On 2/15/2009 12:36 PM ian field spake thus:

"David Nebenzahl" wrote in message
.com...

For chrissakes, everyone *knows* not to use acid-core solder for
wiring connections. The fact that we're even talking about it here
is totally ridiculous.

But don't take my word for it:
http://www.scienceprog.com/reliable-...ng-with-fluxes

They say "You should never use acid fluxes in electronic device
soldering and repair, as it will cause corrosion and even can
short-circuit device where gaps between tracks are small."

Sheesh.

I never said acid - that's you jumping to conclusions and getting it
wrong.

You said, and I quote:

I keep a tub of active plumbers flux ready to hand.

That stuff is acid flux. Wrong flux for wiring.


--



He means for ****ty 20 year old automotive or marine wire thats got
so much corrosion on it you can't brush it up. I've seen wire like
this plenty of times and rosin core flux won't touch it. I usually use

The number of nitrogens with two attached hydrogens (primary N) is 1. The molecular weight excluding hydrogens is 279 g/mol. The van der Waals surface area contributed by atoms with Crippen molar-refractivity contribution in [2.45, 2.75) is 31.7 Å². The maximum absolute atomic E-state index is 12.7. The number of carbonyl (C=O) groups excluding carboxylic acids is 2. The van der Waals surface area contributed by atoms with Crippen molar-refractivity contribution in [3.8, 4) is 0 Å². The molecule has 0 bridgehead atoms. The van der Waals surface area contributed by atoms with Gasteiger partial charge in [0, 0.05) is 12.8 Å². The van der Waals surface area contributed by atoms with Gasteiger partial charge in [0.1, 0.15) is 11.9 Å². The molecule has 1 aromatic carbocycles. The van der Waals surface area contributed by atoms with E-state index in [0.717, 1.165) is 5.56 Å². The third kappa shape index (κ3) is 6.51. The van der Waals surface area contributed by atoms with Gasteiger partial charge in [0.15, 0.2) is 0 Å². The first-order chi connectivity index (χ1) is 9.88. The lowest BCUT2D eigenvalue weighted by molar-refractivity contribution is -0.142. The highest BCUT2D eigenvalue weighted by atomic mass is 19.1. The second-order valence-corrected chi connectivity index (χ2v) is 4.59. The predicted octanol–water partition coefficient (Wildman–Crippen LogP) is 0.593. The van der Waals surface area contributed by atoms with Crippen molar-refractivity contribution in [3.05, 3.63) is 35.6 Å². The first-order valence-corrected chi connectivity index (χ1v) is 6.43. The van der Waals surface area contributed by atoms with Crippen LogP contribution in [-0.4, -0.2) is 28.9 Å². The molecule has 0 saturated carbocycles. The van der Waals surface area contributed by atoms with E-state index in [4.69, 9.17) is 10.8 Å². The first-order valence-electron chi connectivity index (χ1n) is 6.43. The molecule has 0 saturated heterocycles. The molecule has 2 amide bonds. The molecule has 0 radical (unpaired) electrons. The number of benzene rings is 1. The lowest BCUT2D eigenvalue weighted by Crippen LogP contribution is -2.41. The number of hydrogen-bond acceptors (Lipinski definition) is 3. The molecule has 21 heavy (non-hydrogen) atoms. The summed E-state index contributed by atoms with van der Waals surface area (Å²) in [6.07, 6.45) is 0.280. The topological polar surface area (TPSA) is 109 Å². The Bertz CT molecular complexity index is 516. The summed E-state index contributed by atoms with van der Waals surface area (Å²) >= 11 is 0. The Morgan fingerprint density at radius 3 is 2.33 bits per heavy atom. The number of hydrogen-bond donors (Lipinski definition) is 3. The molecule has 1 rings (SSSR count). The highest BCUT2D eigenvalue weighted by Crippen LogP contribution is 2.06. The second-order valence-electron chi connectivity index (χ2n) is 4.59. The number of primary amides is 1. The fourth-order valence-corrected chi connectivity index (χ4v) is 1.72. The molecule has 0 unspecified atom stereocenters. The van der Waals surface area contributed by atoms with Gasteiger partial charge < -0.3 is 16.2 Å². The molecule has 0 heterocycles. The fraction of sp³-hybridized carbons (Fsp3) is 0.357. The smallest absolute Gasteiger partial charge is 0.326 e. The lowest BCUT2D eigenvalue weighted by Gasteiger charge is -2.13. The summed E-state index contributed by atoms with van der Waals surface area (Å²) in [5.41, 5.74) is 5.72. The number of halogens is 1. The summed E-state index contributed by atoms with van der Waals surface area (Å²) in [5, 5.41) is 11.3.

cripms on this kind of job, but acid flux also works.





Idea;
use one those anti-fluxes first to block acid flux from getting up where
it
can't be cleaned off,before soldering. Like the Tix anti-flux.

I still would try Tarn-X first to clean the corrosion off the wire.


I think Tarn-X is a good idea. I've never thought to use it.
I hate working on wire in this condition, but sometimes you have to. So next
time I'll try the tarn-x and see if it works.


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On 2/16/2009 8:55 AM ian field spake thus:

"Michael Kennedy" wrote in message
...

"David Nebenzahl" wrote in message
.com...